Culture, General Things, Horse Races

Horse Races is in General Things.

Culture, General Things, Horse Races, Lincoln Handicap

Lincoln Handicap. A flat handicap horse race in Great Britain open to horses aged four years or older. It is run over a distance of 1 mile (1,609 metres) at Doncaster in late March or early April.

An event called the Lincolnshire Handicap was established at Lincoln in 1849. It was run over a distance of 2 miles in August.

The race continued to be held at Lincoln until 1964. It was transferred to Doncaster in 1965, following the closure of its former venue. From this point it was known as the Lincoln Handicap.

Henry Chaplin A Memoir: 2 Family and Social Life Part II. There were several brief separations during the first year of their married life. Mr. Chaplin attended most of his race meetings alone, and on these occasions he wrote to Lady Florence at least once a day. In March he went down to Blankney to entertain his usual bachelor house-party for the Lincoln meeting, while his wife was at Trentham. It was his first visit to Blankney without her since their marriage, and it is evident that he found the big house dreary, for his usual light-heartedness somewhat forsook him, although he was entertaining in the same lavish manner as in the past.

Sunday.—We arrived here all right last night. Bill (age 35) [his brother-in-law, the Earl of Radnor1], old Rous (age 81) [Admiral Rous] and myself. It was very odd and very lonely without you in that large room by myself, but I packed Vic up at the foot of the bed and soon went to sleep—very tired myself, for I played billiards with the Admiral till one o/c., beating him like fun. To-day Bill and I have both been to church, in the morning, too. Isn't that good of me? Frank Westmoreland (age 51) has just this minute turned up, having arrived with 40 horses from Newmarket in a special train to Lincoln. Mrs. Dodds [the housekeeper] had packed up your sitting-room as well as the dressing-room, but I made her undo them, because it is somewhere for me to go to be quiet, and it feels more as if you were there or not so very far off, you little sweet thing, and I wonder how you are getting on ! We've been round the Paddocks since church with Turk and Vic. Turk is fatter than ever and I think clumsier, and as soon as the post is gone, we get to the kennels, and then I suppose more guests will arrive.

Monday.—Horses all very well. Caro [her hunter] much admired by every one, a great wonder that so small a Poppet can ride him. I tell fine tales about the way she goes on him, after me, of course. I expect about 8 more guests to- night, and what with leaving it first to her and then at the last moment changing all the rooms, Mrs. Dodds is verging on distraction.

Tuesday.—l've had to go round the Paddocks this morning before breakfast. The critics who really know, like Machell and " the Lad that is, Colonel Forester, think the yearlings first-class, and indeed that is what they are. There are two enclosures which you may study. The first with 3 black underlines means that I must be in the H. of C. to- morrow if Mr. Fawcett perseveres.2 If he doesn't, I dare say there is some train by which I could come to Trentham in the evening after the House has met, and we have learnt for certain if he goes on. Members sometimes withdraw at the last moment, but he is a peculiarly obstinate and wrong-headed man. The second is from Anderson, shewing a new plan of what could be done with our house [41 Park Lane], and it certainly looks well worth considering, though I have had no time to examine it. Will you bring your masculine mind and intelligence to bear on the question, and be prepared to give me your opinion? Freddie Johnstone just got done for the big race by a neck by Lord Wilton's mare. Rosebery's great favourite was bowled over as they generally are, and nearly everybody in the house, including your devoted, won, which is always satisfactory.1 The teams went well and Ted drove too beautifully.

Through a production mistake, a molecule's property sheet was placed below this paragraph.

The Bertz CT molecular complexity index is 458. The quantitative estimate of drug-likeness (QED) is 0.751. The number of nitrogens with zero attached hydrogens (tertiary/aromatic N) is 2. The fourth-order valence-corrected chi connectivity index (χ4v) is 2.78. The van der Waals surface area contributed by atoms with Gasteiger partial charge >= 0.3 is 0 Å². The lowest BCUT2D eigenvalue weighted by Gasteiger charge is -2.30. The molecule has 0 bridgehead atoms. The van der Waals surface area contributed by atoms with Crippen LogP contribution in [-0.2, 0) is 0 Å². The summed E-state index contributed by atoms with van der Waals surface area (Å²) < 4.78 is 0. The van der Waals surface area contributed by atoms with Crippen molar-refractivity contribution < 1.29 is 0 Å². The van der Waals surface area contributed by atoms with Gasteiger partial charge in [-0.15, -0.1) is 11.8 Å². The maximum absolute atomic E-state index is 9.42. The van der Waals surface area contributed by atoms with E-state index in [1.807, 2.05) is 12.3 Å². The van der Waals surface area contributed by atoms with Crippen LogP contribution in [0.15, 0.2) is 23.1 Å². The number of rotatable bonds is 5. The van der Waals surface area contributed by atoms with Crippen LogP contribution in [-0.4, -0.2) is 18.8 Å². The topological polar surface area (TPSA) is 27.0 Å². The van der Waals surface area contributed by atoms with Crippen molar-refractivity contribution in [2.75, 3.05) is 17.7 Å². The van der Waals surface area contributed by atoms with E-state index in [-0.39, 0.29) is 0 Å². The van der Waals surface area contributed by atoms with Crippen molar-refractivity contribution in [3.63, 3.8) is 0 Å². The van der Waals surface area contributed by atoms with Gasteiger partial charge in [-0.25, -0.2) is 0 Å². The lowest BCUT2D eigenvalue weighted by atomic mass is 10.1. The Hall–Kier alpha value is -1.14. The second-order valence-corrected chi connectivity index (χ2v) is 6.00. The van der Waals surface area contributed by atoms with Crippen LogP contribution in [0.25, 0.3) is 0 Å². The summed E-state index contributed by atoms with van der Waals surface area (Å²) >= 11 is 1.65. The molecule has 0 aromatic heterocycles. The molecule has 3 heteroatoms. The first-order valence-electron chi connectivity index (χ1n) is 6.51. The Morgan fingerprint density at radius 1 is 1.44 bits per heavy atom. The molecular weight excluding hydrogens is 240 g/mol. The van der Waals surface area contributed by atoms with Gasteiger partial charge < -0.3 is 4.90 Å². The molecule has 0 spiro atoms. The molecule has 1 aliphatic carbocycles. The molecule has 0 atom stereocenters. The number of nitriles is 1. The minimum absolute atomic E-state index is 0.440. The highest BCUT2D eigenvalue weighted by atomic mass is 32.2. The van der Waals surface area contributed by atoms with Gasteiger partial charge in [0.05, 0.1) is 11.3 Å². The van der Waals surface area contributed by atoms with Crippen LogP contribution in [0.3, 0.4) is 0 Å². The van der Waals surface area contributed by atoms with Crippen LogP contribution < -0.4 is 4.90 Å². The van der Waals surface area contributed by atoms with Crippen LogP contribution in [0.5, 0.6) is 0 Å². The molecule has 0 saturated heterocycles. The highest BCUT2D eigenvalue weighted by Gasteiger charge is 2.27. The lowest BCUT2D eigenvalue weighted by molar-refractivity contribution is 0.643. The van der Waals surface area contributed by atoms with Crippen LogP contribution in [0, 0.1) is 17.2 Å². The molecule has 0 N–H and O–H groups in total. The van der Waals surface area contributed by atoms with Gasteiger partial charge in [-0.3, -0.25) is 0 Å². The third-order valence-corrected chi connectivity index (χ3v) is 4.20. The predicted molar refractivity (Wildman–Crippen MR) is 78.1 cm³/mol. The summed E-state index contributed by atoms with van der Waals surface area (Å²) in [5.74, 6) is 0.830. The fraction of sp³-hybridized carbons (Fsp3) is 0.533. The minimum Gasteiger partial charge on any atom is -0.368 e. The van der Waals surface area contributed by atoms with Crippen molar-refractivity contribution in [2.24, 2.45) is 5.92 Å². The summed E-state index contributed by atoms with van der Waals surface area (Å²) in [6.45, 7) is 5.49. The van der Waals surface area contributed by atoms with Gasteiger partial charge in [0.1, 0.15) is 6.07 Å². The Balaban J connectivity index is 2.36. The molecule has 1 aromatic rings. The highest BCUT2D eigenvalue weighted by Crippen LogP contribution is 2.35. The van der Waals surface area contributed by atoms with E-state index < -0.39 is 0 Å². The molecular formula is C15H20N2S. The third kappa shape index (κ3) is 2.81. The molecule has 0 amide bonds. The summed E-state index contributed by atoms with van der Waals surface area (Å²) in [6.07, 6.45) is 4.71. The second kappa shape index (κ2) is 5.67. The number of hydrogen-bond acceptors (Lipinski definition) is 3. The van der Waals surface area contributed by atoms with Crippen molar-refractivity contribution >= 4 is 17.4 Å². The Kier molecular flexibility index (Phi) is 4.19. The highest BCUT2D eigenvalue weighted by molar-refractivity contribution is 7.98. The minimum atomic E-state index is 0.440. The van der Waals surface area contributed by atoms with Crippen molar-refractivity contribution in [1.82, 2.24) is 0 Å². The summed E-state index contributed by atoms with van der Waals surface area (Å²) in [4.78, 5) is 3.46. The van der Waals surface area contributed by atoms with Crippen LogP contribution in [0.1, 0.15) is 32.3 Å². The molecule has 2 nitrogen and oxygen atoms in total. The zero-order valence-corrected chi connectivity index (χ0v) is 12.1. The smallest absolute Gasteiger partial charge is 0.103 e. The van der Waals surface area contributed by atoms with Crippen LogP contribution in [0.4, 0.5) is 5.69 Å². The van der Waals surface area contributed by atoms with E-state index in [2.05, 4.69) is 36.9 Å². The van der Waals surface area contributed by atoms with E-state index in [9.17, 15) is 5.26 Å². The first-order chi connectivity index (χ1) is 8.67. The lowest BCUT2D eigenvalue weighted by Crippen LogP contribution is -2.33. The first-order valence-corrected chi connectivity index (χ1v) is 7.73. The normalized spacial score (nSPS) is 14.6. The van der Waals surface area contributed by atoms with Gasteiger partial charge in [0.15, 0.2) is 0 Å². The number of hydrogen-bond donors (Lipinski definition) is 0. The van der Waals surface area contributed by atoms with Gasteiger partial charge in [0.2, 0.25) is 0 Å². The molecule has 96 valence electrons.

Note 1. Mr. Chaplin refers to the [1877] Lincoln Handicap. The favourite was Lord Rosebery's Touchet which ran unplaced. The race was won by Lord Wilton's Footstep, a four-year-old with 7 st. 2 lbs. ; Sir F. Johnstone's Poursuivant, a five-year-old with 7 st. 13 lbs., being second. Poursuivant was second favourite at 8 to 1.

Note 1. Then Lord Folkestone (age 35). He was Treasurer of the Household, 1885—1886, and from 1886 to 1892. In this capacity he was a Government Whip, using his leisure moments with his pencil upon the most admirable portraits and caricatures of Parliamentary figures in the House and in the Lobby. He was M.P. for S. Wilts, 1870—1885, and for Middlesex from 1885 until 1889, when he succeeded to the Earldom of Radnor.

Note 2. Debate on Mr. Fawcett's Resolution that Turkish promises without guarantees are useless. The Conference between the Great Powers at Con- stantinople in the previous December had failed. War was declared by Russia against Turkey in April.

Culture, General Things, Horse Races, St Leger Stakes

In 1776 the St Leger Stakes was first run - it if the oldest and longest of Britain's five Classics which is the last to be run each year. The race is run at Doncaster over a distance of 1 mile, 6 furlongs and 115 yards (2,921 metres), and it is scheduled to take place each year in September. It was founded by Anthony St Leger (age 43) with the assistance of Charles Watson-Wentworth 2nd Marquess Rockingham (age 46).

In 1851 (age 3) won the St Leger Stakes. Jockey: Sim Templeman, Trainer: John Scott, Owner: Anthony Nichol.

On 11 Sep 1867 Hermit (age 3) won the St Leger Stakes; a race his sire had previously won in 1851.